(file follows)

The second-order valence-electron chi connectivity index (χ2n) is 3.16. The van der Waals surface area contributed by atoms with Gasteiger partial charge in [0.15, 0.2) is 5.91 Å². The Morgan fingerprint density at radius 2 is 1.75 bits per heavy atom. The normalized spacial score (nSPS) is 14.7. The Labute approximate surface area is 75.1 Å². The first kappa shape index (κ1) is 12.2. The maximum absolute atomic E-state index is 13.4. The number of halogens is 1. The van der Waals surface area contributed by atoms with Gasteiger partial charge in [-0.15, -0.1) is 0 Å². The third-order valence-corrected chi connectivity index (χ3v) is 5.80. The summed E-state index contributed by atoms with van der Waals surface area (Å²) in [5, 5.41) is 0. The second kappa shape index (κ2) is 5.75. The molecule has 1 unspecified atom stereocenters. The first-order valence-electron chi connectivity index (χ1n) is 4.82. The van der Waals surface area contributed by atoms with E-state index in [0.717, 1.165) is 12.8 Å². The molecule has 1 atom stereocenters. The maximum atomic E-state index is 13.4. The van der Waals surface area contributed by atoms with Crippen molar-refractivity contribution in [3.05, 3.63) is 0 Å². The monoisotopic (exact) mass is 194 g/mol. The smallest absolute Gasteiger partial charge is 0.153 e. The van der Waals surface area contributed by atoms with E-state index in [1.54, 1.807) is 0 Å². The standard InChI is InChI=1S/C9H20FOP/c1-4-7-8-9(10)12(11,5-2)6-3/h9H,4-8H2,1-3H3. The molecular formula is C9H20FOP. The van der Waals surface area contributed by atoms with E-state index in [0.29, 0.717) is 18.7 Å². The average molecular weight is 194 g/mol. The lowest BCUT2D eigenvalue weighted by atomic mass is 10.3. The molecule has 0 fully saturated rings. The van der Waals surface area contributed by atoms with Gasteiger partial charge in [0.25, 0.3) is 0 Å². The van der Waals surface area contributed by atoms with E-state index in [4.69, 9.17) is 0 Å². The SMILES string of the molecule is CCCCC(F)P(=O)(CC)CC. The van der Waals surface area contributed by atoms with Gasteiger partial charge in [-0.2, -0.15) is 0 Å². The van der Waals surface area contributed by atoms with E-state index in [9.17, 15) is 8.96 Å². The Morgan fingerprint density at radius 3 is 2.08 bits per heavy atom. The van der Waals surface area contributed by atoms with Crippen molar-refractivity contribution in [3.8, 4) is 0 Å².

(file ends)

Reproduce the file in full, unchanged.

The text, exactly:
The second-order valence-electron chi connectivity index (χ2n) is 3.16. The van der Waals surface area contributed by atoms with Gasteiger partial charge in [0.15, 0.2) is 5.91 Å². The Morgan fingerprint density at radius 2 is 1.75 bits per heavy atom. The normalized spacial score (nSPS) is 14.7. The Labute approximate surface area is 75.1 Å². The first kappa shape index (κ1) is 12.2. The maximum absolute atomic E-state index is 13.4. The number of halogens is 1. The van der Waals surface area contributed by atoms with Gasteiger partial charge in [-0.15, -0.1) is 0 Å². The third-order valence-corrected chi connectivity index (χ3v) is 5.80. The summed E-state index contributed by atoms with van der Waals surface area (Å²) in [5, 5.41) is 0. The second kappa shape index (κ2) is 5.75. The molecule has 1 unspecified atom stereocenters. The first-order valence-electron chi connectivity index (χ1n) is 4.82. The van der Waals surface area contributed by atoms with E-state index in [0.717, 1.165) is 12.8 Å². The molecule has 1 atom stereocenters. The maximum atomic E-state index is 13.4. The van der Waals surface area contributed by atoms with Crippen molar-refractivity contribution in [3.05, 3.63) is 0 Å². The monoisotopic (exact) mass is 194 g/mol. The smallest absolute Gasteiger partial charge is 0.153 e. The van der Waals surface area contributed by atoms with E-state index in [1.54, 1.807) is 0 Å². The standard InChI is InChI=1S/C9H20FOP/c1-4-7-8-9(10)12(11,5-2)6-3/h9H,4-8H2,1-3H3. The molecular formula is C9H20FOP. The van der Waals surface area contributed by atoms with E-state index in [0.29, 0.717) is 18.7 Å². The average molecular weight is 194 g/mol. The lowest BCUT2D eigenvalue weighted by atomic mass is 10.3. The molecule has 0 fully saturated rings. The van der Waals surface area contributed by atoms with Gasteiger partial charge in [0.25, 0.3) is 0 Å². The van der Waals surface area contributed by atoms with E-state index in [4.69, 9.17) is 0 Å². The SMILES string of the molecule is CCCCC(F)P(=O)(CC)CC. The van der Waals surface area contributed by atoms with Gasteiger partial charge in [-0.2, -0.15) is 0 Å². The van der Waals surface area contributed by atoms with E-state index in [9.17, 15) is 8.96 Å². The Morgan fingerprint density at radius 3 is 2.08 bits per heavy atom. The van der Waals surface area contributed by atoms with Crippen molar-refractivity contribution in [3.8, 4) is 0 Å².